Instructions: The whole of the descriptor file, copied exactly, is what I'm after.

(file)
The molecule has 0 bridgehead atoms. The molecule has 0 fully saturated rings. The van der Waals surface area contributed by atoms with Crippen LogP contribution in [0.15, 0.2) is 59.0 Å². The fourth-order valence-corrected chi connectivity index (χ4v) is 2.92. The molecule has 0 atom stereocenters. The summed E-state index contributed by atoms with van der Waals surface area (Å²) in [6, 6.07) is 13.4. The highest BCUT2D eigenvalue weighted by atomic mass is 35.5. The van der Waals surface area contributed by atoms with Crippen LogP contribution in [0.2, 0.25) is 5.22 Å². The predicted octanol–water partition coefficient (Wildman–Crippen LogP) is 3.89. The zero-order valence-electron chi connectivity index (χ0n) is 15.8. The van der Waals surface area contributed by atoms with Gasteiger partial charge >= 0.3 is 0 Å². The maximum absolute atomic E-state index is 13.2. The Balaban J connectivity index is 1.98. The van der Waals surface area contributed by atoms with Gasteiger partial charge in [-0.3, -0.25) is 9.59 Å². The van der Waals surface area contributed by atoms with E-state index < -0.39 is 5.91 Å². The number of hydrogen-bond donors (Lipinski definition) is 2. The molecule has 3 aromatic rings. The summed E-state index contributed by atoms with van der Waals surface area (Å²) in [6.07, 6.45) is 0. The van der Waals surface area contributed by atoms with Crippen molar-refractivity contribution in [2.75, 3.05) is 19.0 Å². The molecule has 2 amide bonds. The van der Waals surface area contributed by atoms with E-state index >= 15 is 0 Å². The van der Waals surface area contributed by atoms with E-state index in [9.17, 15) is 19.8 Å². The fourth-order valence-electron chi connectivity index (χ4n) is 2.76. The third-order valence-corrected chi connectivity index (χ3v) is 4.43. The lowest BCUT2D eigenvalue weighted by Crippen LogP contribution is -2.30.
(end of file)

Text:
The molecule has 0 bridgehead atoms. The molecule has 0 fully saturated rings. The van der Waals surface area contributed by atoms with Crippen LogP contribution in [0.15, 0.2) is 59.0 Å². The fourth-order valence-corrected chi connectivity index (χ4v) is 2.92. The molecule has 0 atom stereocenters. The summed E-state index contributed by atoms with van der Waals surface area (Å²) in [6, 6.07) is 13.4. The highest BCUT2D eigenvalue weighted by atomic mass is 35.5. The van der Waals surface area contributed by atoms with Crippen LogP contribution in [0.2, 0.25) is 5.22 Å². The predicted octanol–water partition coefficient (Wildman–Crippen LogP) is 3.89. The zero-order valence-electron chi connectivity index (χ0n) is 15.8. The van der Waals surface area contributed by atoms with Gasteiger partial charge >= 0.3 is 0 Å². The maximum absolute atomic E-state index is 13.2. The Balaban J connectivity index is 1.98. The van der Waals surface area contributed by atoms with Gasteiger partial charge in [-0.3, -0.25) is 9.59 Å². The van der Waals surface area contributed by atoms with E-state index < -0.39 is 5.91 Å². The number of hydrogen-bond donors (Lipinski definition) is 2. The molecule has 3 aromatic rings. The summed E-state index contributed by atoms with van der Waals surface area (Å²) in [6.07, 6.45) is 0. The van der Waals surface area contributed by atoms with Crippen molar-refractivity contribution in [2.75, 3.05) is 19.0 Å². The molecule has 2 amide bonds. The van der Waals surface area contributed by atoms with E-state index >= 15 is 0 Å². The van der Waals surface area contributed by atoms with E-state index in [9.17, 15) is 19.8 Å². The fourth-order valence-electron chi connectivity index (χ4n) is 2.76. The third-order valence-corrected chi connectivity index (χ3v) is 4.43. The lowest BCUT2D eigenvalue weighted by Crippen LogP contribution is -2.30.